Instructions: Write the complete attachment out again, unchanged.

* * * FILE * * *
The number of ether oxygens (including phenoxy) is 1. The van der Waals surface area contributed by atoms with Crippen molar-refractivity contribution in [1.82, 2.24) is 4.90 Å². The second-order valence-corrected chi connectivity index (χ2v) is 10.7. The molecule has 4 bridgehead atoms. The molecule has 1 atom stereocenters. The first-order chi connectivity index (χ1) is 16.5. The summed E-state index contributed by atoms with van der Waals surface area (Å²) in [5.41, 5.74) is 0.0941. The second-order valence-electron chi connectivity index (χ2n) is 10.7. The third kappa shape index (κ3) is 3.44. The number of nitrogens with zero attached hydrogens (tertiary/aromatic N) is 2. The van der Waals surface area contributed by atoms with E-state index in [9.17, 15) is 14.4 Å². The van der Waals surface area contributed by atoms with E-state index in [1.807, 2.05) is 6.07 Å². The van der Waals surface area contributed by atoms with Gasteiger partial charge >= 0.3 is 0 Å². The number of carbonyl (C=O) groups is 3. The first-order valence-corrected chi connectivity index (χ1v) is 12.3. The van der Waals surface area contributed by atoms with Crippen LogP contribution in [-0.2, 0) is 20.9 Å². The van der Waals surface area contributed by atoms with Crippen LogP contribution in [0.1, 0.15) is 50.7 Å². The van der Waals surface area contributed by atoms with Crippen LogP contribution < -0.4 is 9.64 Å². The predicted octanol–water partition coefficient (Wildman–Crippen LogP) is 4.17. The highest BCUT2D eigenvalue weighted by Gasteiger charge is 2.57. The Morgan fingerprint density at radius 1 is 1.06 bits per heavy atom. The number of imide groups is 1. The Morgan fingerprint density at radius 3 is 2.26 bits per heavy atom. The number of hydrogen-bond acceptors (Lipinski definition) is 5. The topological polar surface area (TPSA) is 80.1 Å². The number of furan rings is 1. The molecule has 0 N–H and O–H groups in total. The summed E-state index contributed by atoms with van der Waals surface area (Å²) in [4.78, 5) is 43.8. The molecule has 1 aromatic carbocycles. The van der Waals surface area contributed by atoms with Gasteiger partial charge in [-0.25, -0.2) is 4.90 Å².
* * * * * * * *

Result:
The number of ether oxygens (including phenoxy) is 1. The van der Waals surface area contributed by atoms with Crippen molar-refractivity contribution in [1.82, 2.24) is 4.90 Å². The second-order valence-corrected chi connectivity index (χ2v) is 10.7. The molecule has 4 bridgehead atoms. The molecule has 1 atom stereocenters. The first-order chi connectivity index (χ1) is 16.5. The summed E-state index contributed by atoms with van der Waals surface area (Å²) in [5.41, 5.74) is 0.0941. The second-order valence-electron chi connectivity index (χ2n) is 10.7. The third kappa shape index (κ3) is 3.44. The number of nitrogens with zero attached hydrogens (tertiary/aromatic N) is 2. The van der Waals surface area contributed by atoms with E-state index in [9.17, 15) is 14.4 Å². The van der Waals surface area contributed by atoms with E-state index in [1.807, 2.05) is 6.07 Å². The van der Waals surface area contributed by atoms with Gasteiger partial charge >= 0.3 is 0 Å². The number of carbonyl (C=O) groups is 3. The first-order valence-corrected chi connectivity index (χ1v) is 12.3. The van der Waals surface area contributed by atoms with Crippen LogP contribution in [-0.2, 0) is 20.9 Å². The van der Waals surface area contributed by atoms with Crippen LogP contribution in [0.1, 0.15) is 50.7 Å². The van der Waals surface area contributed by atoms with Crippen LogP contribution < -0.4 is 9.64 Å². The predicted octanol–water partition coefficient (Wildman–Crippen LogP) is 4.17. The highest BCUT2D eigenvalue weighted by Gasteiger charge is 2.57. The Morgan fingerprint density at radius 1 is 1.06 bits per heavy atom. The number of imide groups is 1. The Morgan fingerprint density at radius 3 is 2.26 bits per heavy atom. The number of hydrogen-bond acceptors (Lipinski definition) is 5. The topological polar surface area (TPSA) is 80.1 Å². The number of furan rings is 1. The molecule has 0 N–H and O–H groups in total. The summed E-state index contributed by atoms with van der Waals surface area (Å²) in [4.78, 5) is 43.8. The molecule has 1 aromatic carbocycles. The van der Waals surface area contributed by atoms with Gasteiger partial charge in [-0.25, -0.2) is 4.90 Å².